PROCESSOR_IDENTIFIER   Intel64 Family 6 Model 78 Stepping 3, GenuineIntel                                               

PROCESSOR_REVISION     4e03                                                                                             

TMP                    %USERPROFILE%\AppData\Local\Temp                                                                 

TEMP                   %USERPROFILE%\AppData\Local\Temp

2. We can use the Env PS drive by using set-location cmdlet to set the location to the Env PS drive, then get-childItem to show the variables.

 PS C:\Windows\system32> Set-Location env:

PS Env:\> Get-ChildItem

Name                           Value                                                                                    

----                           -----                                                                                    

ALLUSERSPROFILE                C:\ProgramData                                                                           

APPDATA                        C:\Users\Administrator.WIN-T4NRETS7221\AppData\Roaming                                   

CommonProgramFiles             C:\Program Files\Common Files                                                            

CommonProgramFiles(x86)        C:\Program Files (x86)\Common Files                                                      

CommonProgramW6432             C:\Program Files\Common Files                                                            

COMPUTERNAME                   TEST                                                                                     

ComSpec                        C:\Windows\system32\cmd.exe                                                              

FP_NO_HOST_CHECK               NO                                                                                       

HOMEDRIVE                      C:                                                                                       

HOMEPATH                       \Users\Administrator.WIN-T4NRETS7221                                                     

LOCALAPPDATA                   C:\Users\Administrator.WIN-T4NRETS7221\AppData\Local                                     

LOGONSERVER                    \\TEST                                                                                   

NUMBER_OF_PROCESSORS           1                                                                                        

OS                             Windows_NT

You can change back to C drive by command sl (set-location): sl c:\

Enable Windows Remote Management

Launch the Group Policy Management Console (GPMC) and navigate to the following path: Computer Policies | Administrative Templates | Windows Components | Windows Remote Management (RM) | WinRM Service. Then, double-click Allow Remote Server Management Through WinRM Policy (Figure A).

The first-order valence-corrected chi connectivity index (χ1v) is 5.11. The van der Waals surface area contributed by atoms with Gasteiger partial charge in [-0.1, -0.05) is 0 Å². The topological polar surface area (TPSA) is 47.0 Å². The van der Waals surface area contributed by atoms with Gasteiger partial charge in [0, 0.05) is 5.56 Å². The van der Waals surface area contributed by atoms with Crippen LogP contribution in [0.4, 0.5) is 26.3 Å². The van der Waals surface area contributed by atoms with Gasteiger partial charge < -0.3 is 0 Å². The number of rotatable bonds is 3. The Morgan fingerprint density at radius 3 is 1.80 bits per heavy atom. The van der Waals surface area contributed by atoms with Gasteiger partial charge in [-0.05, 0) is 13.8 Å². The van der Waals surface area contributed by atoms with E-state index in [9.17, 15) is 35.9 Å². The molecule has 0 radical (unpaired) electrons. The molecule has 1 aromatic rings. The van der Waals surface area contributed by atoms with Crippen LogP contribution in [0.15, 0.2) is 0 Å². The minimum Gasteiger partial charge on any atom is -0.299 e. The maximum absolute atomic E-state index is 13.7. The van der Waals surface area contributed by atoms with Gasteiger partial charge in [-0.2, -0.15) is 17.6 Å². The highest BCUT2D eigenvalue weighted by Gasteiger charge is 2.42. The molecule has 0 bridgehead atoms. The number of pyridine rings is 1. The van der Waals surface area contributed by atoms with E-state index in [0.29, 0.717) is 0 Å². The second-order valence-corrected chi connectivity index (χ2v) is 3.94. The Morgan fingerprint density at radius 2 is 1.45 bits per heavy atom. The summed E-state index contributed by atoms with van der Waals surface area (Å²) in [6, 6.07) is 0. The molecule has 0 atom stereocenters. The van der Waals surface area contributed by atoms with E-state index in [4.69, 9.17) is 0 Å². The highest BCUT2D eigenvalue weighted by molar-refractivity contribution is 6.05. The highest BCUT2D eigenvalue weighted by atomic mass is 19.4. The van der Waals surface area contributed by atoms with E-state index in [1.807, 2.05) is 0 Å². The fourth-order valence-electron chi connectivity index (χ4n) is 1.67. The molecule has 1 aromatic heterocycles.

Figure A


Select the radio button next to Enabled and place the “*” for each line in the text box next to IPv4 and IPv6. Now click OK to save the settings (Figure B).

Figure B


Note: WinRM will be set to allow connections from any IPv4/IPv6 addresses when using the “*”. However, if you wish to secure access to a specific IP address or IP range, enter that in the textbox instead to lockdown the WinRM environment.

2: Configure Windows Firewall Settings

While still in GPMC, navigate to the following path: Computer Policies |Windows Settings | Security Settings | Windows Firewall with Advanced Security (Figure C).

Figure C


Expand the selection and right-click Incoming Connections, New Rule. The New Inbound Rule Wizard will appear. Select the radio button next to Predefined and from the drop-down menu, select Windows Remote Management. Click Next to continue (Figure D).

Figure D


Two predefined rules will be displayed on this screen (Figure E). Click Next to proceed.

Figure E


Select the Allow The Connection option and click Finish to complete the configuration (Figure F).

Figure F


The two inbound rules should be successfully configured and displayed in GPMC (Figure G).

Figure G


3: Configure Windows Remote Service

The last step in the configuration phase also occurs in GPMC. Navigate to the following path: Computer Policies |Windows Settings | Security Settings | System Services (Figure H).

Figure H


Double-click the Windows Remote Management (WS-Management) service to configure the properties. In the new window that opens, select Automatic under Select Service Startup Mode and check the Define This Policy Setting option (Figure I).

Figure I


Navigate to the following path: Computer Policies | Preferences | Control Panel Settings | Services. Right-click it and select New | Service (Figure J). Under the General Tab, select No Change from the drop-down menu next to Startup. Enter WinRM in the text box next to the Service Name and select Start Service from the drop-down menu next to Service action (Figure K).

Figure J


Figure K


Under the Recovery Tab, select Restart The Service from the drop-down menu next to the First, Second, and Subsequent Failures sections, then click OK to save the settings changes.